The way for me to examine the symptoms of my diseased self, I jumped back into that old river, thinking about what I had said; and how I had, for a moment, become lost in one of my old character shortcomings. Within minutes after the meeting ended, I knew I’d be taking the appropriate action soon (promptly admitted it). I contacted my friend and apologized. She said, “I took no offense in what you said.” I felt relieved with her response, and by finding my way out of the river.

What this practice has given me is much like it is when I’m driving with Beth. No longer do I feel lost in the consequences of my behavior. I may not know where I am for the moment but I know there’s a way out – by pivoting to the wisdom of Step 10.

Bill K.







 

 

 


Sunday, October 3, 2021

Lost in Step 10

 

My Friends,

Yikes! Remembering in this morning, I knew there was something that I needed to do on October 1st. Aging forgetfulness has crept into my mind. 

Here's our koan for the month.


Bill K.


Step 10: Continued to take personal inventory and when we were wrong promptly admitted it.  

 

 

Koan:  A student asked Yunmen, "What does it mean to sit and contemplate reality?"
Yunmen answered, "The coin lost in the river is found in the river."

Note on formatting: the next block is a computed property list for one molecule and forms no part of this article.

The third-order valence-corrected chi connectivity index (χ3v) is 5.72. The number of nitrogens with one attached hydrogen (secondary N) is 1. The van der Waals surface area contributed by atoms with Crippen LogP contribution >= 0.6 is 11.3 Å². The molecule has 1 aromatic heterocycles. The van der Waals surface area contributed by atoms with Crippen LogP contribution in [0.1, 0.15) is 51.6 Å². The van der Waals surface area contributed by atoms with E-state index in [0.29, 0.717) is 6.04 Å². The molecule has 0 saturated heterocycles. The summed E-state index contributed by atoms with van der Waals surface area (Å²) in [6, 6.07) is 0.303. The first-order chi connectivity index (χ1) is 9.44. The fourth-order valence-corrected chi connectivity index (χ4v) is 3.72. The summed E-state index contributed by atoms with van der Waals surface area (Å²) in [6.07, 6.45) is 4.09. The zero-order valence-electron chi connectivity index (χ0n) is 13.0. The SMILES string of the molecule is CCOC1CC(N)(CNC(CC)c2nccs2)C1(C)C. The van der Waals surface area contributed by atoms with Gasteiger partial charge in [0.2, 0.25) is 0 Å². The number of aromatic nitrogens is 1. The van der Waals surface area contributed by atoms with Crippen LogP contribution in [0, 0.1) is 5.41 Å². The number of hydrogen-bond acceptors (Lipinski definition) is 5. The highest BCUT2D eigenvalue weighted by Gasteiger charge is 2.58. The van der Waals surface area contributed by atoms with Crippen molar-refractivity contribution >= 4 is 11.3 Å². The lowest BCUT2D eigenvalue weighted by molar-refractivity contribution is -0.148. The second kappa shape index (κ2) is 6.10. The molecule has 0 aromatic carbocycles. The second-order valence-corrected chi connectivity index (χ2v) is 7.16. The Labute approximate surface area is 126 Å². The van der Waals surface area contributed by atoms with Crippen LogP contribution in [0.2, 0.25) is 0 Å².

Tuesday, September 14, 2021

Steps 9 and 10 -- it's dark outside...

  

 

Step 8:  Made a list of all persons we had harmed, and became willing to make amends to them all. 

Step 9:  Made direct amends to such people wherever possible, except when to do so would injure them or others. 

 

Koan: Te-shan visited Lung-t’an and questioned him sincerely far into the night.  It grew late and Lung-t’an said, ”Why don’t you retire?” Te-shan made his bows and lifted the blinds to withdraw, but was met by darkness.  Turning back he said, “It is dark outside.”

Lung-t’an lit a paper candle and handed it to Te-shan.  Te-shan was about to take it when Lung-t’an blew it out.  At this, Te-shan had sudden realization and made bows.

[Case 28 The Gateless Barrier by Robert Aitken]

 

 

First Te-shan spoke that it was dark outside, words describing what he was seeing. This is like Step 8 when we think about the people we have harmed and write down our list. Thoughts about our past behavior also have a darkness to them. In doing our Step 4 and 5, we sat with this darkness. 

 


When Lung-tan blew out the candle, all that was left was darkness. Te-san could never have predicted what would come next. He became the darkness, no words about the darkness. This is like Step 9. With our actions, we become Step 9, a darkness of sorts, where our perceptions are unreliable and we find ourselves not knowing. We don’t know what will happen, but we do it anyway, trusting the process and continuing on with the amends. As or Step 9 progresses, holy smokes! Light begins to pour in. Without the dark, there cannot be light. 

Bill K.







Sunday, August 1, 2021

August/September -- It's Dark Outside -- Steps 8 and 9

 

Greetings My Friends:

A little more than one-third of summer has passed. Hope you are well. Now we get down to making amends...